From Capewell et al, 2012. This shows trypanosomal survival under various conditions, noted at the top of the figure. This figure indicates that the TgsGP gene is necessary for T.b. gambiense resistance to human serum.

This mechanism of resistance to APOL1 is coupled with two other forms of resistance. First, the TbHpHbR in T.b.gambiense has a single point mutation that effectively prevents the TLF1/HRP/hemoglobin complex from binding, severely reducing APOL1 entry into the parasite (DeJesus et al, 2013). Still, if any APOL1 gets in, the trypanosome has one more form of resistance, in the form of increased APOL1 degradation. It was previously mentioned that APOL1 works by forming chloride pores in endosomal membranes. Endosomes in T.b. gambiense have a lower pH than those of T. b. brucei, which is thought to aid in cysteine protease-mediated digestion of APOL1 (Uzureau et al, 2013). The reason for T.b. gambiense’s resistance to innate human immunity is therefore a three-pronged assault on APOL1: prevention of its entry, improved resistance to its pore-forming abilities, and its increased degradation within the trypanosome.
When the trypanosomes have finished living in (and taking resources from) the circulatory system, it manages to cross over into the central nervous system and cause neurological symptoms that are characteristic of HAT (Cnops, Magez, & De Trez, 2015). The exact molecular mechanism for this infiltration is not known, although there are theories. While many still believe that trypanosomes still directly cross the blood-brain-barrier (BBB) into the brain parenchyma, there are other theories of infection that are more complex, and seem more likely given previous work (Mogk et al, 2013). One of these theories is that the trypanosomes actually do not cross the BBB, but rather cross the BCB (the blood-CSF-barrier), which is the barrier between blood and cerebrospinal fluid. It is hypothesized they cross the barrier cyclically, whenever trypanosome populations are highest in the blood, travel in the CSF, hiding in cells called pial cells where the CSF cannot destroy them, and then infect the brain parenchyma (Mogk et al, 2013).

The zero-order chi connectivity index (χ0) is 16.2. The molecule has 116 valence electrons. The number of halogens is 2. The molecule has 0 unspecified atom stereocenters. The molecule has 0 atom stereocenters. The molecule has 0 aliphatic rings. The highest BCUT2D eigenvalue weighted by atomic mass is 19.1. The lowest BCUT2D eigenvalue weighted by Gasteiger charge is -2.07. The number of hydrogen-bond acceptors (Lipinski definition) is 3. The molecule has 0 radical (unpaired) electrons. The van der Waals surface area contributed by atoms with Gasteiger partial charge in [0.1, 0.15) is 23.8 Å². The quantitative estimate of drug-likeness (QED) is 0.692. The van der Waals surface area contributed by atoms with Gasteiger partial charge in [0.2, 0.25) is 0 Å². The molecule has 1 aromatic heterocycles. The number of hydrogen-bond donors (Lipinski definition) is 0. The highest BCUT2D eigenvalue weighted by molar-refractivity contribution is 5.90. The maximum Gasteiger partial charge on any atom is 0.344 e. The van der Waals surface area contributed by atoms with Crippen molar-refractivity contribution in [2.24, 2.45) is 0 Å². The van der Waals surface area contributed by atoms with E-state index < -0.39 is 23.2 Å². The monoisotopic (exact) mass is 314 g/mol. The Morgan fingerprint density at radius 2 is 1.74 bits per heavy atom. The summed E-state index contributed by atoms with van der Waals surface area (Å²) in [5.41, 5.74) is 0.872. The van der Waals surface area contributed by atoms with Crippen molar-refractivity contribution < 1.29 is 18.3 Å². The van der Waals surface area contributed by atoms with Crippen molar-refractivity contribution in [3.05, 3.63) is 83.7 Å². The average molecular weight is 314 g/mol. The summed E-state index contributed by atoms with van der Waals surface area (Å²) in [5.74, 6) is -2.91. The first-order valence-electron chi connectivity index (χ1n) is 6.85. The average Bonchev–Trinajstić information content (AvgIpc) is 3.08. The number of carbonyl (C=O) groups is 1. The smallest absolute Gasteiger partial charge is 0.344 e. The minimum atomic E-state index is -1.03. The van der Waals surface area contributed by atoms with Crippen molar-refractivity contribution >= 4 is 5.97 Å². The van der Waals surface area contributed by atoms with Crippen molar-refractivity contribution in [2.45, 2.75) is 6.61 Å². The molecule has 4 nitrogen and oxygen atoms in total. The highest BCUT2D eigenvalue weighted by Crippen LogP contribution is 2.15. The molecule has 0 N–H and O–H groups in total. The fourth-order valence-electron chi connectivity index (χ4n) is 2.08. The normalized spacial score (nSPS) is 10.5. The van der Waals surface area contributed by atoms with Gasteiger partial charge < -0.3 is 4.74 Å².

Stage Two HAT
Once they are in the brain, little is known about what they do, as trypanosomes can only be found in the brain post-mortem. There was a study done in 1979 by Cornford et al., however, that suggests that the sleep disturbances characteristic of HAT are caused by rapid distribution of tryptophol (3-indole ethanol) in the brain. Tryptophol is an aromatic compound known to induce sleep in humans that is produced by trypanosomes from tryptophan, obtained from their human hosts. This paper demonstrated that tryptophol can easily cross the BBB due to its lipophilic nature, and then binds to something in the brain so that it cannot be easily discarded by the CNS. Their theory is that it is this easy distribution of tryptophol that causes the daytime sleep and nighttime insomnia associated with HAT (Cornford et al, 1979). There are other neurological symptoms that have not yet been molecularly explained, such as psychosis and and an inability to cope with surroundings (Stich, Abel, & Krishna, 2002), but the inevitable outcome (without treatment) is death.

 

4 Replies to “Molecular Basis of Disease State”

  1. Hi Gabbie,

    Great job! As I was reading through your summary, though, I had a few questions. I noticed that one of the proposed mechanisms for the disease involves the movement of the parasite through the blood-CSF barrier. I know from my histology class that the BCB is much less effective barrier than the BBB because the BCB is composed of fenestrated capillaries, which are capillaries that have tiny holes in them; the BCB is more solid and lacks these small holes, which prevents uncontrolled entry of molecules. The pores of the BCB are extremely small, and generally only allow for the transfer of extremely small particles, usually ions, through the barrier. Although you didn’t mention anything about the size of the parasite (perhaps this might be useful?), I imagine that it is a relatively large size that wouldn’t be able to normally cross through the BCB. Do you know, then, how it actually gets through the BCB, and then eventually into the brain? Does the parasite perhaps secrete something to weaken the BCB, and allow it to squeeze through the pores? Or is it somehow transported into this space inside another cell?